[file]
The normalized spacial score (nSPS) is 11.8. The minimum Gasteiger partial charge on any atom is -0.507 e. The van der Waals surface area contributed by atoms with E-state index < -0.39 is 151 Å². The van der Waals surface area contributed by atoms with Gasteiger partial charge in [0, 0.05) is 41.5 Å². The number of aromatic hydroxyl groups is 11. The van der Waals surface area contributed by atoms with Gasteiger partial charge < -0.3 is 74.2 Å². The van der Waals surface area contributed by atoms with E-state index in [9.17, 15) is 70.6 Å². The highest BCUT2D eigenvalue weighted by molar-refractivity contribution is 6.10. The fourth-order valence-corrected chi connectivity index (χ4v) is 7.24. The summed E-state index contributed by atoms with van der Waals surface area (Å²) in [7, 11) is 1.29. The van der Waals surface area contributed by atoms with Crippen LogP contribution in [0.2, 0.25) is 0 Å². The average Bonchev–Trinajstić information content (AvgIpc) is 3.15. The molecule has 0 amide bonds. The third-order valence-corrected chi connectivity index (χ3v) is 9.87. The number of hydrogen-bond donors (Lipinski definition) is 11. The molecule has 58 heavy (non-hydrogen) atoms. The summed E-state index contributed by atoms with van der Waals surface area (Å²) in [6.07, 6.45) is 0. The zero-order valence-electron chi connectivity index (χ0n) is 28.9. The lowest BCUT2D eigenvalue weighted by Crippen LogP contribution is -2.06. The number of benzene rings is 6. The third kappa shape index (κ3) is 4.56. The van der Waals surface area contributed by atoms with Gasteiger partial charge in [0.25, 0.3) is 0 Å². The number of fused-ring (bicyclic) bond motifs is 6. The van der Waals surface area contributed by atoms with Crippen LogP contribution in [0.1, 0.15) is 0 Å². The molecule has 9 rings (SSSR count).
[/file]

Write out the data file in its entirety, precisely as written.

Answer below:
The normalized spacial score (nSPS) is 11.8. The minimum Gasteiger partial charge on any atom is -0.507 e. The van der Waals surface area contributed by atoms with E-state index < -0.39 is 151 Å². The van der Waals surface area contributed by atoms with Gasteiger partial charge in [0, 0.05) is 41.5 Å². The number of aromatic hydroxyl groups is 11. The van der Waals surface area contributed by atoms with Gasteiger partial charge < -0.3 is 74.2 Å². The van der Waals surface area contributed by atoms with E-state index in [9.17, 15) is 70.6 Å². The highest BCUT2D eigenvalue weighted by molar-refractivity contribution is 6.10. The fourth-order valence-corrected chi connectivity index (χ4v) is 7.24. The summed E-state index contributed by atoms with van der Waals surface area (Å²) in [7, 11) is 1.29. The van der Waals surface area contributed by atoms with Crippen LogP contribution in [0.2, 0.25) is 0 Å². The average Bonchev–Trinajstić information content (AvgIpc) is 3.15. The molecule has 0 amide bonds. The third-order valence-corrected chi connectivity index (χ3v) is 9.87. The number of hydrogen-bond donors (Lipinski definition) is 11. The molecule has 58 heavy (non-hydrogen) atoms. The summed E-state index contributed by atoms with van der Waals surface area (Å²) in [6.07, 6.45) is 0. The zero-order valence-electron chi connectivity index (χ0n) is 28.9. The lowest BCUT2D eigenvalue weighted by Crippen LogP contribution is -2.06. The number of benzene rings is 6. The third kappa shape index (κ3) is 4.56. The van der Waals surface area contributed by atoms with Gasteiger partial charge in [0.25, 0.3) is 0 Å². The number of fused-ring (bicyclic) bond motifs is 6. The van der Waals surface area contributed by atoms with Crippen LogP contribution in [0.1, 0.15) is 0 Å². The molecule has 9 rings (SSSR count).